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- This happened four times in Pokémon:
- The Kanto episode "To Master The Onixpected" had Elite Four member Bruno capture an Onix after pulling out a Sandslash that had been lodged between two segments of its rock body.
- The Sinnoh episode "Faced With Steelix Determination" involved a Steelix going on a mad rage near a village of Bidoof because of some shovels that Team Rocket had accidentally jabbed into its head. Made even worse when it was nearing a large lake during its anger (Steelix are Steel and Ground Pokemon and are weak against water). Fortunately, Ash and the gang, with help from the Bidoof, were able to remove the shovels before Steelix could fall into the lake.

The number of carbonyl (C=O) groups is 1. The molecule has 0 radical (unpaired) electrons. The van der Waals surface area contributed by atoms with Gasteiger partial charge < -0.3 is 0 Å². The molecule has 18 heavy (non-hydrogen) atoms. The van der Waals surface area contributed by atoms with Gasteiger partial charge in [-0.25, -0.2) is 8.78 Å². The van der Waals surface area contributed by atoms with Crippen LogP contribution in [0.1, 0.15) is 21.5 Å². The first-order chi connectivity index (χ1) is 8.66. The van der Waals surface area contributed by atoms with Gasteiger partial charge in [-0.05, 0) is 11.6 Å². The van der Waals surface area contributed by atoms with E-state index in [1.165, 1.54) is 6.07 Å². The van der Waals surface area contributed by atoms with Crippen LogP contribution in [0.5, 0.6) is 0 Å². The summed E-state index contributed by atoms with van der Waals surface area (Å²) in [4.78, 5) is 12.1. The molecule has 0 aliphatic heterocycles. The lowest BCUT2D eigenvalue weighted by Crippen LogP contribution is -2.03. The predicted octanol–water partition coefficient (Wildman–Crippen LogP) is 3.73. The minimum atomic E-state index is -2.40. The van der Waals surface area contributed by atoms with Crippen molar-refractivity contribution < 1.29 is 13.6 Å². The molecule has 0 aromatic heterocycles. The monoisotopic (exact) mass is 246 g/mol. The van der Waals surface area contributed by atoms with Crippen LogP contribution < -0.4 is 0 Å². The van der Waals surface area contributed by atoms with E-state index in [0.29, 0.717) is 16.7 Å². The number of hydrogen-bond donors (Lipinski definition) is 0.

- Later Professor Oak proved his identity by identifying that a Tyranitar had a splinter in its foot. The Tyranitar didn't go on a rampage but its trainer said it had been acting grumpy lately.
- A Best Wishes episode had a wild Gigalith that was terrorizing town while Ash was battling against Unova Champion Alder. Alder then noticed that Gigalith had a nail stuck in its foot so he removed it.
- The boar at the beginning of Princess Mononoke was crazy/evil because of a bullet (or rather the ensuing infection).
- In the Fresh Pretty Cure! movie, Inori/Cure Pine gets stuck in a prehistoric jungle and got chased off by an angry Tyrannosaurus rex. But then, Pine found out that it's just in a rampage because a glass or sorts got stuck in its leg, so being the Kindly Vet, Pine removed that glass thing to calm it down.
- This is essentially the effect of "black gears" in Digimon Adventure and dark rings and dark spirals in Digimon Adventure 02.